COVID-19 cases spike in Monroe County; Ontario also reporting clusters of cases
UPDATE: (as of 10/22/20) Ontario County Health officials clarified that a previously reported 'block party' in Victor was actually a multi-family gathering on Montgomery Lane on October 11. There was no party on Brent Knoll. Anyone who attended the gathering on Montomgery Lane, or are in close contact with someone who did attend, is asked to quarantine for 14 days, and if you have symptoms, get tested for COVID-19.
The number of new positive cases of COVID-19 in Monroe County jumped sharply in the latest daily numbers released on Wednesday.
The Monroe County Department of Public Health says there were 86 new cases, which is well above recent numbers, even when the county reported a spike of 54 new cases earlier this month.
County Health Commissioner Dr. Michael Mendoza released a statement saying that his team is continuing contact tracing and he said that at this point, the increase appears to be partly due to a series of micro-clusters within close-knit communities as well as the cluster at St. John Fisher College. That college announced on Tuesday that it would be moving to all-remote learning for the rest of the fall semester due to a spike in the number of students testing positive for the coronavirus.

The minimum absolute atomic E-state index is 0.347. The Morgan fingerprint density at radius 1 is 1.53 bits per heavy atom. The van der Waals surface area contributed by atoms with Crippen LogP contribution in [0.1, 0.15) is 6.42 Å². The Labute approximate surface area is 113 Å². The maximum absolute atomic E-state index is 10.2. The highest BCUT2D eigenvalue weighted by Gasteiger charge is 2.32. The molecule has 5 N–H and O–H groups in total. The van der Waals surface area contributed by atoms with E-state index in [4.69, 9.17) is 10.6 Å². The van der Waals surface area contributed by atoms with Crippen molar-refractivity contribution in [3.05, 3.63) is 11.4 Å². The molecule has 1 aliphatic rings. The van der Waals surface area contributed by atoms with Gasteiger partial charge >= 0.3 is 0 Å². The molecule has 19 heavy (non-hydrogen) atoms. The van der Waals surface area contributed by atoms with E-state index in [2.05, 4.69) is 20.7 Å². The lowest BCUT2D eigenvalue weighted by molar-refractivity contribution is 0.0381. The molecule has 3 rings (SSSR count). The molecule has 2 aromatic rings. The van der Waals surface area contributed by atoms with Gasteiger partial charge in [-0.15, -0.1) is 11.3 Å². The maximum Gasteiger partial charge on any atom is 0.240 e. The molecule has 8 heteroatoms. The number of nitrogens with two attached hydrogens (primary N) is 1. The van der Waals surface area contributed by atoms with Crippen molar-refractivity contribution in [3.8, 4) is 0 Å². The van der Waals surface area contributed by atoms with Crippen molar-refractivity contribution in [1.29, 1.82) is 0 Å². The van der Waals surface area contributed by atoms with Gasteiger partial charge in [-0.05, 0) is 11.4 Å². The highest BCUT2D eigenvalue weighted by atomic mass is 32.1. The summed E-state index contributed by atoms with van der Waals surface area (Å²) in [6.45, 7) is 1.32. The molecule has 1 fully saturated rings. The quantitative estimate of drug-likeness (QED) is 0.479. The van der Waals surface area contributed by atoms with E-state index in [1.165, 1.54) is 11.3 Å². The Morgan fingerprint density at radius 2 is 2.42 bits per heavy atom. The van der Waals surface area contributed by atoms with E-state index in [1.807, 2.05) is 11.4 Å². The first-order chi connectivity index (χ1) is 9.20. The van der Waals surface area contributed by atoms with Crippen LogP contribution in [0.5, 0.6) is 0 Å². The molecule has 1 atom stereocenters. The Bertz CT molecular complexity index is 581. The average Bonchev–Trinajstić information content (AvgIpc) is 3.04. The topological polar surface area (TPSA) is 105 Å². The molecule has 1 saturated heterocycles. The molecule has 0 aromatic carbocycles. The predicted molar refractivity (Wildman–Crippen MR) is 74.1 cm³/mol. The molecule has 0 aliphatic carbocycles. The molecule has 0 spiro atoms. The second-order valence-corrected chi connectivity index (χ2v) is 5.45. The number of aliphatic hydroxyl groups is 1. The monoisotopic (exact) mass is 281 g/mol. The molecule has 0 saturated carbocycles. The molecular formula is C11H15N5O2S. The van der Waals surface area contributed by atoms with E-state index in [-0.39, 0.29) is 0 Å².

Mendoza said that, “I understand that many of us are experiencing pandemic fatigue, but we must continue to take precautions that protect the health and safety of our entire community.”
Also on Thursday, Ontario County health officials said that they are investigating several small clusters of COVID-19. Officials asked residents who attended a block party over the Columbus Day weekend, from October 10 – 12 on Brent Knoll or Montgomery Lane in Victor to quarantine for 14 days, and if they have symptoms, to get tested for COVID-19 immediately. Eight Ontario County residents have tested positive and an additional four are presumed positive, after attending the block party.
Ontario County health officials say that smaller clusters have been identified in hospitals, clambakes, congregant living facilities and children’s sleepovers.
Mary Beer, Director of Ontario County Public Health said that, “Like other counties in our region, we are seeing a spike of COVID-19 cases. As expected, the reopening of the economy, colleges and public schools has driven some of this increase.”
The COVID-19 infection rate for the Finger Lakes region rose to 1.7% as of Tuesday. State and local health officials like to keep that number under 1%.